Home > Publications . Search All . Browse All . Country . Browse PSC Pubs . PSC Report Series

PSC In The News

RSS Feed icon

COSSA makes 10 suggestions to next Administration for supporting and using social science research

Thompson says US prison population is 'staggeringly high' at about 1.5 million, despite 2% drop for 2015

Levy et al. find Michigan's Medicaid expansion boosted state's economy while increasing number of insured

More News

Highlights

2017 PAA Annual Meeting, April 27-29, Chicago

NIH funding opportunity: Etiology of Health Disparities and Health Advantages among Immigrant Populations (R01 and R21), open Jan 2017

Russell Sage 2017 Summer Institute in Computational Social Science, June 18-July 1. Application deadline Feb 17.

Russell Sage 2-week workshop on social science genomics, June 11-23, 2017, Santa Barbara

More Highlights

Next Brown Bag

Mon, Jan 23, 2017 at noon:
Decline of cash assistance and child well-being, Luke Shaefer

Access to and Use of Health Services Among Undocumented Mexican Immigrants in a US Urban Area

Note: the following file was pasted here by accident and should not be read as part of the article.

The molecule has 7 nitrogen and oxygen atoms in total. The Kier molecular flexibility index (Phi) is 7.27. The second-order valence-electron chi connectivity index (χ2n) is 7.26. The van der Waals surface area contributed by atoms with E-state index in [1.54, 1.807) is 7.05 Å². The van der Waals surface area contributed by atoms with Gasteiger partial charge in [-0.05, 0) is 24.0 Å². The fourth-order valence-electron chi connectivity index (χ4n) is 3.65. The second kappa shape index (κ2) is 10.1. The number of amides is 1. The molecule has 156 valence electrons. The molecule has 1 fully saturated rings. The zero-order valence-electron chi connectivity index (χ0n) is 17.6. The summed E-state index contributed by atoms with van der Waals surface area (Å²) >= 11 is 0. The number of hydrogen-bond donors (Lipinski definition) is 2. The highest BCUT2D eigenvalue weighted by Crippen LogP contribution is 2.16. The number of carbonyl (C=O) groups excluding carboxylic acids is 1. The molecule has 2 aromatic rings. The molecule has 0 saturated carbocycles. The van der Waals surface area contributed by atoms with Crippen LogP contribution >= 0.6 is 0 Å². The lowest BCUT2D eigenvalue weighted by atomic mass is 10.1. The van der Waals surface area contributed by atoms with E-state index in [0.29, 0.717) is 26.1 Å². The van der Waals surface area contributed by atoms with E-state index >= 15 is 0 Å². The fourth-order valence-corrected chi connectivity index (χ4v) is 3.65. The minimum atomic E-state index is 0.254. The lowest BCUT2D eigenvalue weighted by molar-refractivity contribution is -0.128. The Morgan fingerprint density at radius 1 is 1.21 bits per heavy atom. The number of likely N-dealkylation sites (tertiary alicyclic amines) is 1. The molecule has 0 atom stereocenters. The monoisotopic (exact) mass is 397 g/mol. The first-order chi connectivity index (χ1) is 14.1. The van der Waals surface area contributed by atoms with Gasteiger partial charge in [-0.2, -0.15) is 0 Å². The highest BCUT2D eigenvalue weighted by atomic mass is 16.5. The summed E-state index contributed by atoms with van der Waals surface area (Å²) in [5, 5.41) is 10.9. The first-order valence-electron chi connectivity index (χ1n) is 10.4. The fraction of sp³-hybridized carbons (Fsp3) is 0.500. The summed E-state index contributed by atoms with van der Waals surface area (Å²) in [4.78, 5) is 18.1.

Archived Abstract of Former PSC Researcher

Nandi, A., Sandro Galea, G. Lopez, V. Nandi, S. Strongarone, and D.C. Ompad. 2008. "Access to and Use of Health Services Among Undocumented Mexican Immigrants in a US Urban Area." American Journal of Public Health, 98(11): 2011-2020.

Objectives. We assessed access to and use of health services among Mexican-born undocumented immigrants living in New York City in 2004. Methods. We used venue-based sampling to recruit participants from locations where undocumented immigrants were likely to congregate. Participants were 18 years or older, born in Mexico, and current residents of New York City. The main outcome measures were health insurance coverage, access to a regular health care provider, and emergency department care. Results. In multivariable models, living in a residence with fewer other adults, linguistic acculturation, higher levels of formal income, higher levels of social support, and poor health were associated with health insurance coverage. Female gender, fewer children, arrival before 1997, higher levels of formal income, health insurance coverage, greater social support, and not reporting discrimination were associated with access to a regular health care provider, Higher levels of education, higher levels of formal income, and poor health were associated with emergency department care. Conclusions. Absent large-scale political solutions to the challenges of undocumented immigrants, policies that address factors shown to limit access to care may improve health among this growing population. (Am J Public Health. 2008;98:2011-2020. doi:10.2105/AJPH.2006.096222)

DOI:10.2105/ajph.2006.096222 (Full Text)

PMCID: PMC2636432. (Pub Med Central)

Licensed Access Link

Public Access Link

Browse | Search : All Pubs | Next